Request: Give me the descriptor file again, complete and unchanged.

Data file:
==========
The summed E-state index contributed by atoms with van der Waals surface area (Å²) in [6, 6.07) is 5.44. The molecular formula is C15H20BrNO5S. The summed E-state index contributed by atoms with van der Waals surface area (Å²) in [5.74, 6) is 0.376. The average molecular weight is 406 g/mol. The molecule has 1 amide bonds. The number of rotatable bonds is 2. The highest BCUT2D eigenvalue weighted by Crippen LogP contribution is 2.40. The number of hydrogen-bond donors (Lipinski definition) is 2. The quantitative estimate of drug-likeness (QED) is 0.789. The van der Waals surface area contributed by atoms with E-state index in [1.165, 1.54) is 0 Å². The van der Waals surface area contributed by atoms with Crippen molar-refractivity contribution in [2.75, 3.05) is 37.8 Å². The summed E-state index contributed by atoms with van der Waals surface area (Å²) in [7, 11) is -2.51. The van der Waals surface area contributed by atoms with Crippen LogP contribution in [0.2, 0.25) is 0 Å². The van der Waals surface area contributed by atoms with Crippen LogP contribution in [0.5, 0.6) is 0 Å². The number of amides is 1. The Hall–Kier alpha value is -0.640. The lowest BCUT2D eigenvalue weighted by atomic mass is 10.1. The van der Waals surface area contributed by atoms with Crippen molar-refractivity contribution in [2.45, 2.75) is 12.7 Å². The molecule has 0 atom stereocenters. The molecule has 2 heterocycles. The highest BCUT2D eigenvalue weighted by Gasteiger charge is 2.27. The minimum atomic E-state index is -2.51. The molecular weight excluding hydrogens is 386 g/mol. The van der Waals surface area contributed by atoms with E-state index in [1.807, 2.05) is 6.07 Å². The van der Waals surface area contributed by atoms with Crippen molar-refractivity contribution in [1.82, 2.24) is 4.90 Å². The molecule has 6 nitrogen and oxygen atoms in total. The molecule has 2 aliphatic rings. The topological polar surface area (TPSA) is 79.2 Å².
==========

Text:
The summed E-state index contributed by atoms with van der Waals surface area (Å²) in [6, 6.07) is 5.44. The molecular formula is C15H20BrNO5S. The summed E-state index contributed by atoms with van der Waals surface area (Å²) in [5.74, 6) is 0.376. The average molecular weight is 406 g/mol. The molecule has 1 amide bonds. The number of rotatable bonds is 2. The highest BCUT2D eigenvalue weighted by Crippen LogP contribution is 2.40. The number of hydrogen-bond donors (Lipinski definition) is 2. The quantitative estimate of drug-likeness (QED) is 0.789. The van der Waals surface area contributed by atoms with E-state index in [1.165, 1.54) is 0 Å². The van der Waals surface area contributed by atoms with Crippen molar-refractivity contribution in [2.75, 3.05) is 37.8 Å². The summed E-state index contributed by atoms with van der Waals surface area (Å²) in [7, 11) is -2.51. The van der Waals surface area contributed by atoms with Crippen LogP contribution in [0.2, 0.25) is 0 Å². The van der Waals surface area contributed by atoms with Crippen LogP contribution in [0.5, 0.6) is 0 Å². The number of amides is 1. The Hall–Kier alpha value is -0.640. The lowest BCUT2D eigenvalue weighted by atomic mass is 10.1. The van der Waals surface area contributed by atoms with Crippen molar-refractivity contribution in [2.45, 2.75) is 12.7 Å². The molecule has 0 atom stereocenters. The molecule has 2 heterocycles. The highest BCUT2D eigenvalue weighted by Gasteiger charge is 2.27. The minimum atomic E-state index is -2.51. The molecular weight excluding hydrogens is 386 g/mol. The van der Waals surface area contributed by atoms with E-state index in [1.807, 2.05) is 6.07 Å². The van der Waals surface area contributed by atoms with Crippen molar-refractivity contribution in [1.82, 2.24) is 4.90 Å². The molecule has 6 nitrogen and oxygen atoms in total. The molecule has 2 aliphatic rings. The topological polar surface area (TPSA) is 79.2 Å².